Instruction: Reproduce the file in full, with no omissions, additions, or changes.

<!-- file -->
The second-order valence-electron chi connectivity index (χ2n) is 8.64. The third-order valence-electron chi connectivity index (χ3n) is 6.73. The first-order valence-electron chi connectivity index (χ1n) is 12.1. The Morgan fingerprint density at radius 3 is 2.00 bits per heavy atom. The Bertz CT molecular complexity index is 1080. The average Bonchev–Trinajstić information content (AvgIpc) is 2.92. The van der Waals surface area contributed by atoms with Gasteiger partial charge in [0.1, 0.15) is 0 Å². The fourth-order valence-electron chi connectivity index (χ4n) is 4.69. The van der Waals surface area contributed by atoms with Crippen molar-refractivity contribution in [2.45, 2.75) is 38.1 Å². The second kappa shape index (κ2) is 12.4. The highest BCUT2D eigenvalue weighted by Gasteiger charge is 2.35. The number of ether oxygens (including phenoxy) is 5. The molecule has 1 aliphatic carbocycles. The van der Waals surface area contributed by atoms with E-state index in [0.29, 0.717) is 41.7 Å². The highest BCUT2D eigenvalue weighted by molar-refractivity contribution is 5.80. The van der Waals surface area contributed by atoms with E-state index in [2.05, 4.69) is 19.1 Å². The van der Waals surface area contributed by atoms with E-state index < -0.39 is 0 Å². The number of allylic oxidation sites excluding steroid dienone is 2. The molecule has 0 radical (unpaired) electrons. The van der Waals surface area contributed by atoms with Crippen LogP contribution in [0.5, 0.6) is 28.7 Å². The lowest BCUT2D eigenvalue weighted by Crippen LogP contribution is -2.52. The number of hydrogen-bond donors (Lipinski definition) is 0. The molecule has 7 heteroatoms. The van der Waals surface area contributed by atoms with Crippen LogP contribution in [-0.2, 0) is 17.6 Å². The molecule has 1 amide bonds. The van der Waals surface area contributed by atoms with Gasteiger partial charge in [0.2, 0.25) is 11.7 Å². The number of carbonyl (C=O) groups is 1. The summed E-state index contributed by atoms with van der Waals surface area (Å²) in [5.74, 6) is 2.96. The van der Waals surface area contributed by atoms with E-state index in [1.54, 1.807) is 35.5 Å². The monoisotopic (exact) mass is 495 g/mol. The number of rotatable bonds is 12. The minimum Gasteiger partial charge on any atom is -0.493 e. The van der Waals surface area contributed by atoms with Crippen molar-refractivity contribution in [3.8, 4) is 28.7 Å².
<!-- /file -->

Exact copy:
The second-order valence-electron chi connectivity index (χ2n) is 8.64. The third-order valence-electron chi connectivity index (χ3n) is 6.73. The first-order valence-electron chi connectivity index (χ1n) is 12.1. The Morgan fingerprint density at radius 3 is 2.00 bits per heavy atom. The Bertz CT molecular complexity index is 1080. The average Bonchev–Trinajstić information content (AvgIpc) is 2.92. The van der Waals surface area contributed by atoms with Gasteiger partial charge in [0.1, 0.15) is 0 Å². The fourth-order valence-electron chi connectivity index (χ4n) is 4.69. The van der Waals surface area contributed by atoms with Crippen molar-refractivity contribution in [2.45, 2.75) is 38.1 Å². The second kappa shape index (κ2) is 12.4. The highest BCUT2D eigenvalue weighted by Gasteiger charge is 2.35. The number of ether oxygens (including phenoxy) is 5. The molecule has 1 aliphatic carbocycles. The van der Waals surface area contributed by atoms with E-state index in [0.29, 0.717) is 41.7 Å². The highest BCUT2D eigenvalue weighted by molar-refractivity contribution is 5.80. The van der Waals surface area contributed by atoms with E-state index in [2.05, 4.69) is 19.1 Å². The van der Waals surface area contributed by atoms with E-state index < -0.39 is 0 Å². The number of allylic oxidation sites excluding steroid dienone is 2. The molecule has 0 radical (unpaired) electrons. The van der Waals surface area contributed by atoms with Crippen LogP contribution in [0.5, 0.6) is 28.7 Å². The lowest BCUT2D eigenvalue weighted by Crippen LogP contribution is -2.52. The number of hydrogen-bond donors (Lipinski definition) is 0. The molecule has 7 heteroatoms. The van der Waals surface area contributed by atoms with Crippen LogP contribution in [-0.2, 0) is 17.6 Å². The molecule has 1 amide bonds. The van der Waals surface area contributed by atoms with Gasteiger partial charge in [0.2, 0.25) is 11.7 Å². The number of carbonyl (C=O) groups is 1. The summed E-state index contributed by atoms with van der Waals surface area (Å²) in [5.74, 6) is 2.96. The van der Waals surface area contributed by atoms with E-state index in [1.54, 1.807) is 35.5 Å². The monoisotopic (exact) mass is 495 g/mol. The number of rotatable bonds is 12. The minimum Gasteiger partial charge on any atom is -0.493 e. The van der Waals surface area contributed by atoms with Crippen molar-refractivity contribution in [3.8, 4) is 28.7 Å².